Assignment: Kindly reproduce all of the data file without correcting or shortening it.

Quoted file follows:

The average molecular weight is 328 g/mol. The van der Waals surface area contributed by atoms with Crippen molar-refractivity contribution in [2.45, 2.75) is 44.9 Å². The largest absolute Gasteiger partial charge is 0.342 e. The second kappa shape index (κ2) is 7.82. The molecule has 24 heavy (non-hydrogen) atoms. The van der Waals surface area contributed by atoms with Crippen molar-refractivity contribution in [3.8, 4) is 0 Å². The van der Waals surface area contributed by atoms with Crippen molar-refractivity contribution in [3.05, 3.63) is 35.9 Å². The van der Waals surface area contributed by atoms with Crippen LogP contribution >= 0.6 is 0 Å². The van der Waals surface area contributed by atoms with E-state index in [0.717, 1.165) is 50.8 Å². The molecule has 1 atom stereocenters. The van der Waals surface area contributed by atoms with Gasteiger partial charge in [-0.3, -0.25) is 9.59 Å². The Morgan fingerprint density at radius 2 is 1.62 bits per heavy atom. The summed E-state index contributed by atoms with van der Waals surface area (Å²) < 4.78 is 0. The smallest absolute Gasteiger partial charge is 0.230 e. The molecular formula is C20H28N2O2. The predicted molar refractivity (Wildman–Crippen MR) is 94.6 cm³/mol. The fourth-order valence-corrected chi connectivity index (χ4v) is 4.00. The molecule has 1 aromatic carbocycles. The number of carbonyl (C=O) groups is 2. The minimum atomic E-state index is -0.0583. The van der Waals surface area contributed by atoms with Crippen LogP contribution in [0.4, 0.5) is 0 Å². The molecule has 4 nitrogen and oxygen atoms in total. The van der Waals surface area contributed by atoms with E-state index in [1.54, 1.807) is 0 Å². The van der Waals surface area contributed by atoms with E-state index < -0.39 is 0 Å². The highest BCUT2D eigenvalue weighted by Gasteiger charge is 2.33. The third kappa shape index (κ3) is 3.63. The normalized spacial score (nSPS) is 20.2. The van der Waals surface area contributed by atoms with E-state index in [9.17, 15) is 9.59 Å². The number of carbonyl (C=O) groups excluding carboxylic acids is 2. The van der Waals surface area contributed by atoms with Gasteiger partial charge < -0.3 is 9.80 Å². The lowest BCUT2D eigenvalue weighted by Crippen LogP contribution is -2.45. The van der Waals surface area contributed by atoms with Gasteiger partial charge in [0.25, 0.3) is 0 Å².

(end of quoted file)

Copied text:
The average molecular weight is 328 g/mol. The van der Waals surface area contributed by atoms with Crippen molar-refractivity contribution in [2.45, 2.75) is 44.9 Å². The largest absolute Gasteiger partial charge is 0.342 e. The second kappa shape index (κ2) is 7.82. The molecule has 24 heavy (non-hydrogen) atoms. The van der Waals surface area contributed by atoms with Crippen molar-refractivity contribution in [3.8, 4) is 0 Å². The van der Waals surface area contributed by atoms with Crippen molar-refractivity contribution in [3.05, 3.63) is 35.9 Å². The van der Waals surface area contributed by atoms with Crippen LogP contribution >= 0.6 is 0 Å². The van der Waals surface area contributed by atoms with E-state index in [0.717, 1.165) is 50.8 Å². The molecule has 1 atom stereocenters. The van der Waals surface area contributed by atoms with Gasteiger partial charge in [-0.3, -0.25) is 9.59 Å². The Morgan fingerprint density at radius 2 is 1.62 bits per heavy atom. The summed E-state index contributed by atoms with van der Waals surface area (Å²) < 4.78 is 0. The smallest absolute Gasteiger partial charge is 0.230 e. The molecular formula is C20H28N2O2. The predicted molar refractivity (Wildman–Crippen MR) is 94.6 cm³/mol. The fourth-order valence-corrected chi connectivity index (χ4v) is 4.00. The molecule has 1 aromatic carbocycles. The number of carbonyl (C=O) groups is 2. The minimum atomic E-state index is -0.0583. The van der Waals surface area contributed by atoms with Crippen LogP contribution in [0.4, 0.5) is 0 Å². The molecule has 4 nitrogen and oxygen atoms in total. The van der Waals surface area contributed by atoms with E-state index in [1.54, 1.807) is 0 Å². The van der Waals surface area contributed by atoms with E-state index < -0.39 is 0 Å². The highest BCUT2D eigenvalue weighted by Gasteiger charge is 2.33. The third kappa shape index (κ3) is 3.63. The normalized spacial score (nSPS) is 20.2. The van der Waals surface area contributed by atoms with E-state index in [9.17, 15) is 9.59 Å². The number of carbonyl (C=O) groups excluding carboxylic acids is 2. The van der Waals surface area contributed by atoms with Gasteiger partial charge < -0.3 is 9.80 Å². The lowest BCUT2D eigenvalue weighted by Crippen LogP contribution is -2.45. The van der Waals surface area contributed by atoms with Gasteiger partial charge in [0.25, 0.3) is 0 Å².